Plastic Ono Band is one of those albums that are singularly difficult to pigeon-hole (always a good thing in my book). When you hear the words "experimental rock", you think the more out-there moments of Sonic Youth, Van der Graaf Generator, King Crimson or The Velvet Underground. To be honest, I'm not even sure Plastic Ono Band counts as "rock" music per se. It has the instruments (guitar, bass, drums) and the drive, but it is somehow "other". I mean check out the guitar that surges out of the speakers on demented opener "Why?". Remember, this is 1970. The only sound comparable in modern rock music at the time was the guitar on "Sister Ray" by The VU, another "not quite rock" band. Sonic Youth, Glenn Branca, Metal Machine Music and Arto Lindsay were years away yet. It's lacerating, off-key, like an electric violin on full volume being dragged over a cutting saw. And who's playing it? Fuck me, it's John fucking Lennon! A Beatle playing like Ron Asheton, only a Ron Asheton who seems to have forgotton how to use distortion, chorus or delay properly. And who's on drums? Ringo fucking Starr! That most-maligned of drummers is thundering out the most unhinged, primeval and untidy garage backbeat in the world, something anchored in the blues, basic and brutal, but with the discrete suppleness of a jazzman.

And you're still trying to get your mind around this astounding realisation, reading and re-reading the album credits, when John's guitar segues effortlessly (and apparently unintentionally) into a series of vocalisations so demented, so unrelenting and so primordial that I do have to admit (grudgingly) to understanding why some people will recoil in horror, and did. Yoko Ono doesn't sing, she screams. Over and over, this high-pitched, rattling wail repeats the word "Why" like a fucked-up mantra, sometimes drawing the word out, at others blurting it out like an insult. It may be a tough sell, but in this one track, released as the Vietnam War continued unabated and America's National Guard was shooting its own citizens, Yoko Ono manages to perfectly capture the pain and confusion of a society going mad. It wasn't enough to ask why the horror and violence wouldn't go away, you had to scream it. Get it out. In our current climate of corrupt politicians, greedy businessmen and ongoing armed conflict, it is still achingly relevant.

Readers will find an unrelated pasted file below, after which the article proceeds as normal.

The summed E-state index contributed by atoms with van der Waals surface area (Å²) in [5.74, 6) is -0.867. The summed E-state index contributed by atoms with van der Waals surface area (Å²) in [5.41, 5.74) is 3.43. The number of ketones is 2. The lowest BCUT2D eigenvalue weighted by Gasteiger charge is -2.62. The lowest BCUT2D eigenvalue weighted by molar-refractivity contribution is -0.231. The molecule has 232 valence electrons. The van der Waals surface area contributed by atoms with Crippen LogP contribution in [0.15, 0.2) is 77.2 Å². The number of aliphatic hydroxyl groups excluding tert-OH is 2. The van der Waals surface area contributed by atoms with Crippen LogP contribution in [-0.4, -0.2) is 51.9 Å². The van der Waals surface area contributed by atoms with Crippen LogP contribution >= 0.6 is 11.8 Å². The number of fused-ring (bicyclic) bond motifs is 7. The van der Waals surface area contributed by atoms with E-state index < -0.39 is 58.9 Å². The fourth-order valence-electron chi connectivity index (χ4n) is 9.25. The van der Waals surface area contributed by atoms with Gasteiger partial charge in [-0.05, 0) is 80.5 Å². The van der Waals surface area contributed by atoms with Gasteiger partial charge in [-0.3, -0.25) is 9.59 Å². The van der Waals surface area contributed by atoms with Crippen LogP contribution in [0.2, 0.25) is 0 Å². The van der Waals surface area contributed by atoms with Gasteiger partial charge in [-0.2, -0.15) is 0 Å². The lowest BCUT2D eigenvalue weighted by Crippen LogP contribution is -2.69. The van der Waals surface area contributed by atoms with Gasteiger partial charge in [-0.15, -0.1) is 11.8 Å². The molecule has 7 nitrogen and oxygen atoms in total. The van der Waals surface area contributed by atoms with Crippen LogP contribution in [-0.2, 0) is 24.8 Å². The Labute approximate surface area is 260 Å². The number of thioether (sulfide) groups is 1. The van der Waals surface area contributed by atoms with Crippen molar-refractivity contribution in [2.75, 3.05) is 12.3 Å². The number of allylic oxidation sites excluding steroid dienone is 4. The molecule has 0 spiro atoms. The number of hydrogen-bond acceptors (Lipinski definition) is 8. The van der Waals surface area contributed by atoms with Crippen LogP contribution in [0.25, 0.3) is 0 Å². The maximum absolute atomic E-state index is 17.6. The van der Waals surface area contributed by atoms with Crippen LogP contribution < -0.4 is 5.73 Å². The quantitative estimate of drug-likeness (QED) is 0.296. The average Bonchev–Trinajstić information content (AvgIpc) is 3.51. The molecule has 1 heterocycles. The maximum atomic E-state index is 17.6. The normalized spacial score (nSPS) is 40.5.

By the next track, "Why Not?", she sounds defeated, her voice now a drained croak over a shuffling blues motif. Perhaps this song can be seen as the moment the couple realised the bed-ins and "Give Peace a Chance"-esque odes to peace and good vibes were no longer enough. Idealism hitting the wall in the face of sheer brutality, in their case perhaps some of the scorn and bile they encountered from the press for their starry-eyed optimism. 

Later, Ono brings her experimental credentials to the fore. She's joined by The Ornette Coleman band on "AOS", the most difficult and surprisingly unsuccessful piece on the album, whilst "Greenfield Morning I Pushed an Empty Baby Carriage All Over the City", an ode to her lost daughter Kyoko (who was more or less kidnapped by her father, Yoko's previous husband), or perhaps to the children she at that time appeared unable to have with John, shows her knowledge of traditional Asian music. It's a quieter, haunting piece featuring chanted double-tracked vocals that are downright eerie, while John, Ringo and bassist Klaus Voorman lurch through a funky, infectious and driving tune, like early Neu! slowed down to accomodate a Tibetan monk on vocals. It, and sumptuous closer "Paper Shoes", predate the raga-folk trend of recent times by nearly three decades, again showcasing Ono's adventurous spirit and sense of innovation.